Kevin Rudd yesterday described the Opposition's approach as "one rolling political frolic". It's easy to agree.
On Sunday its Treasury Spokesman Julie Bishop frolicked in fields where serious decisions need to be made by calling on the government to introduce "broad and sweeping tax cuts that will increase the tax base and increase tax revenues".
No-one I know of thinks that sweeping tax cuts that will increase tax revenues, certainly not in the present environment. But she issued a follow up statement saying there was Australian evidence for the proposition.
When I emailed her office asking what the evidence was they emailed back two studies, neither of which showed any such thing. When I asked for clarification her office put me onto the Opposition's external tax consultant Henry Ergas who was in Papua New Guinea.
It's an awful look for an alternative government at a time of crisis.
It isn't developing its own coherent plan (at least deeply enough to understand the research it is purporting to rely on) and it is carping at the government's attempts to do the right thing.
The Rudd mini-budget will be far from perfect, but it will help.
From Julie Bishop's office, Monday February 2:
As regards corporate income tax, the OECD (Fundamental Reform of Corporate Income Tax, 2008) shows that while effective tax rates on corporate income in the OECD area declined from over 30% in the early 1980s to about 20% in 2004/5, corporate tax paid as a percentage of GDP for the OECD area increased from about 2.2% to about 3.5%.
Also Harvard Professor Martin Feldstein estimated (Journal of Political Economy, 1995) that a 1% reduction in the marginal tax rates on personal income increased taxable income by between 1% and 3%. Since then many other studies have been undertaken, and while some find lower estimates, many others find estimates that are higher. At the same time, there is evidence that reductions in the highest marginal tax rates (which are typically found at the low and high end of the earned income distribution) give rise to the greatest positive response.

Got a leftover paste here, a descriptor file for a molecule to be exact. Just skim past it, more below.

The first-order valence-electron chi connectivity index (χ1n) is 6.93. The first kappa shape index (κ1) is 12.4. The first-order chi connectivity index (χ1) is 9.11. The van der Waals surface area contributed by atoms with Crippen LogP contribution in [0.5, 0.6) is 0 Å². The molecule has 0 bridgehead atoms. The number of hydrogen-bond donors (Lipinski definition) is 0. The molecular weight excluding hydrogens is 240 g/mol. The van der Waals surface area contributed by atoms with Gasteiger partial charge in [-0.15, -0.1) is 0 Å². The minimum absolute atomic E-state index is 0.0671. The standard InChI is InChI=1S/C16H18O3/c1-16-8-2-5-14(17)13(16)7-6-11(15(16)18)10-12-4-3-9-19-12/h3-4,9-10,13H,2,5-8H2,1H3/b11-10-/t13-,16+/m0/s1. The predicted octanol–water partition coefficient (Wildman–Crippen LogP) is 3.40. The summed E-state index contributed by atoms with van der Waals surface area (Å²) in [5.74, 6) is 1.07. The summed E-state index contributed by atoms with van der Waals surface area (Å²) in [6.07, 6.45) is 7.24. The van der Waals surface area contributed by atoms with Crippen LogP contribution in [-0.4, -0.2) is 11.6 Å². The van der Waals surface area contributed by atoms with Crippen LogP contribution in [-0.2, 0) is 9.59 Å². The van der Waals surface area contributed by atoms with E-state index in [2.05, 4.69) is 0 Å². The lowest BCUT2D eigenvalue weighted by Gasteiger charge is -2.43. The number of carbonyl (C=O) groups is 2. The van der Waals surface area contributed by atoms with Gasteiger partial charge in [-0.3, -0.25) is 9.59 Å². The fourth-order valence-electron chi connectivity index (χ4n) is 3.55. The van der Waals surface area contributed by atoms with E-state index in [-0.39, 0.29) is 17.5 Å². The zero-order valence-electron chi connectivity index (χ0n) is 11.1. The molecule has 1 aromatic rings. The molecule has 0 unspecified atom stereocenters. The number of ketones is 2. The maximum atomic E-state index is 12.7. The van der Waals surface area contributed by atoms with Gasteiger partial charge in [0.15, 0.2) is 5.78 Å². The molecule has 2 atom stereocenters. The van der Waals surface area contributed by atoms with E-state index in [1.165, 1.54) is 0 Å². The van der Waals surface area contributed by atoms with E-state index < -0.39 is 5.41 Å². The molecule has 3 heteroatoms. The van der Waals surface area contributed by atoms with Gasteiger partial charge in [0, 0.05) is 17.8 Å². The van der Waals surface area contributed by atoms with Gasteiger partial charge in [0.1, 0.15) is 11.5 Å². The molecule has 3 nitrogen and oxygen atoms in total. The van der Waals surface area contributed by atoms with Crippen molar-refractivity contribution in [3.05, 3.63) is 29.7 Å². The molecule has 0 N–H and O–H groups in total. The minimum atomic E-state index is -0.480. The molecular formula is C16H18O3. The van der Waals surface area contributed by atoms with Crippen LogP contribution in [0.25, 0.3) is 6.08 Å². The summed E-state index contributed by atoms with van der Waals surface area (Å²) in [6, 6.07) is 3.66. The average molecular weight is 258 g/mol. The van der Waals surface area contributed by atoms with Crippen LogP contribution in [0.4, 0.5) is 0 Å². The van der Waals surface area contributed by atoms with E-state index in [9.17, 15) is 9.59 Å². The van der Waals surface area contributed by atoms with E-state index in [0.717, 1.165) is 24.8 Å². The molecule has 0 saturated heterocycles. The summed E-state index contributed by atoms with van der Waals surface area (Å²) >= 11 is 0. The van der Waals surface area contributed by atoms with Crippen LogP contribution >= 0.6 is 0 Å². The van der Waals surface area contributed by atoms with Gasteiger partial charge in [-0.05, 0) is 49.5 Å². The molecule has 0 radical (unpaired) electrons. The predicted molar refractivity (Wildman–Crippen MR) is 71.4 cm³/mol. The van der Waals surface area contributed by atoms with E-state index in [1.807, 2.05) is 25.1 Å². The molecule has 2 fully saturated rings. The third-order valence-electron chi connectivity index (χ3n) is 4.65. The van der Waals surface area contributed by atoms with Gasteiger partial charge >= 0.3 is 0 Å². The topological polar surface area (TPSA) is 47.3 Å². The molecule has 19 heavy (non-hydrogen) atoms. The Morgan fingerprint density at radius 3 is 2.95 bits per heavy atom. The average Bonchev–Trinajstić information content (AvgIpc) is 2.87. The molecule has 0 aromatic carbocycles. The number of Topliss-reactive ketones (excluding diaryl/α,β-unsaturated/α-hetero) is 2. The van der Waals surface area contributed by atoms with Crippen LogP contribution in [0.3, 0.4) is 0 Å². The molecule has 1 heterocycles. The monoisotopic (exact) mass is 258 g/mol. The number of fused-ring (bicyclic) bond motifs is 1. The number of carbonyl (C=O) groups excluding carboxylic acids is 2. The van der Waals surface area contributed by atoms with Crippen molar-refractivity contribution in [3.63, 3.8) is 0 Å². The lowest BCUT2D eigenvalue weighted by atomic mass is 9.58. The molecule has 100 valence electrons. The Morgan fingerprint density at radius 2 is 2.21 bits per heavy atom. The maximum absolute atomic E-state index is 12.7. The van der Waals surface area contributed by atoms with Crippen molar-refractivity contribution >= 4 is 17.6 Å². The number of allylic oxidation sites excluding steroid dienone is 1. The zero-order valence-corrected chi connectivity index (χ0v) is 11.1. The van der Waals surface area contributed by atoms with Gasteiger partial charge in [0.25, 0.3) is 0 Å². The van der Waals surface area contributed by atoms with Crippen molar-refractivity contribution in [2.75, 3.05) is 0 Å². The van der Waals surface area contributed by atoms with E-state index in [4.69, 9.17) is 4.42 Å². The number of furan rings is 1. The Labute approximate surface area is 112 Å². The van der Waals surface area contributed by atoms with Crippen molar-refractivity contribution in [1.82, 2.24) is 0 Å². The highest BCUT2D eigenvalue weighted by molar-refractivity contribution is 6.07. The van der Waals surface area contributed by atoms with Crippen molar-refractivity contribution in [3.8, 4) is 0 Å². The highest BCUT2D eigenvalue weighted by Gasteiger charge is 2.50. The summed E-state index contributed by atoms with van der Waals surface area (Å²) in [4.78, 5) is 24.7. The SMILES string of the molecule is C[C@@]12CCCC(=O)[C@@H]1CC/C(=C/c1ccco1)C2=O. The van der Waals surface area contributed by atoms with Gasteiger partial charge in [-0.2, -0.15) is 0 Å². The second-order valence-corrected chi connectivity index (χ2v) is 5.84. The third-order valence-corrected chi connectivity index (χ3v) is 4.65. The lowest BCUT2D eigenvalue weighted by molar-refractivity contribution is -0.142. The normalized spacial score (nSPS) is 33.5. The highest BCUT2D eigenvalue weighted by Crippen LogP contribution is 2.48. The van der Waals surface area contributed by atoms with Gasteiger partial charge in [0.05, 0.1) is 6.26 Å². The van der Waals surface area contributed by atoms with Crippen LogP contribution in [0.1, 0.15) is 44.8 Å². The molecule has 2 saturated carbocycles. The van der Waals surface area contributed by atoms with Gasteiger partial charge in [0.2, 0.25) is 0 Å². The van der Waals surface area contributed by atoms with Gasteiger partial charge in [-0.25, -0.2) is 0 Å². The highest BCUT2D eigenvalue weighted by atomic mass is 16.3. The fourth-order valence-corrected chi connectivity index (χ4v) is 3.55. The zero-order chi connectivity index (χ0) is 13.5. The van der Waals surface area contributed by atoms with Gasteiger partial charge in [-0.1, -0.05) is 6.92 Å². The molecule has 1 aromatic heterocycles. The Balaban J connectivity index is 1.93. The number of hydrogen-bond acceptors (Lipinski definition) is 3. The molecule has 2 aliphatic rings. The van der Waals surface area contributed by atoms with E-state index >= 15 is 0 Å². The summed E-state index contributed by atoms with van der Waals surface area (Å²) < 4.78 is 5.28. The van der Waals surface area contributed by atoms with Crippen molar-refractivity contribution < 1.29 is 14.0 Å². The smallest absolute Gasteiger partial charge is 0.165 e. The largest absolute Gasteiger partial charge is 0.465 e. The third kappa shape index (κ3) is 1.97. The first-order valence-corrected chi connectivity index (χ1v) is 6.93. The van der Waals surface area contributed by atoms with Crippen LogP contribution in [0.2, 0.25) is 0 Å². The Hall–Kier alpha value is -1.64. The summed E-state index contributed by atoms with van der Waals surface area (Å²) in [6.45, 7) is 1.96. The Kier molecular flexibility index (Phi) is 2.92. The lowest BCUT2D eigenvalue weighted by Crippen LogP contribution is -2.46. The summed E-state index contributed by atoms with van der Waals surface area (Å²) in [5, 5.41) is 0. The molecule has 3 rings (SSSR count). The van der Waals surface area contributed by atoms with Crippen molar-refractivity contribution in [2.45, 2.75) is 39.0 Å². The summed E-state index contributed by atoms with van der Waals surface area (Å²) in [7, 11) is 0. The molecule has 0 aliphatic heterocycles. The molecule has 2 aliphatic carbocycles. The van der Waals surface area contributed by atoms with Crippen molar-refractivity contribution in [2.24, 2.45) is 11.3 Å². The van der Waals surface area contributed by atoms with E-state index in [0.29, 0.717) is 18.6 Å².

The reports you have sent me do not back up the Shadow Treasurer's statement.
What she said in her press release was:
"It has been the experience in Australia and other OECD countries that reducing tax rates and expanding the tax base increases tax revenues."
The OECD report examined corporate tax. It did not say that reducing corporate tax rates brought about increased corporate tax revenues. Indeed, it looked to other explanations for the growth in corporate tax revenue and was uncertain whether corporate tax collections would continue to keep pace with GDP if, as it expected, corporate tax rates continued to slide:
Here is its guess as to what is at play:
"This might partly have been caused by the broadening of corporate tax bases, for
instance through the provision of less generous tax depreciation allowances. Corporate tax
rates will probably continue to decrease in the near future. However, whether it will be
possible to further compensate these rate reductions by additional base broadening
measures remains to be seen."
Feldstein's JPE paper examined personal income tax. It made no finding that reducing tax rates increases tax revenues.
It summed up its finding this way:
"a change in income tax rates has substantially less impact on revenue than would be true if there were no behavioural response to marginal income tax rates."
It expects cutting income tax to cut tax revenue, but not by as much as would be the case without behavioural responses.
Do you have anything that backs up the claim made in the press release?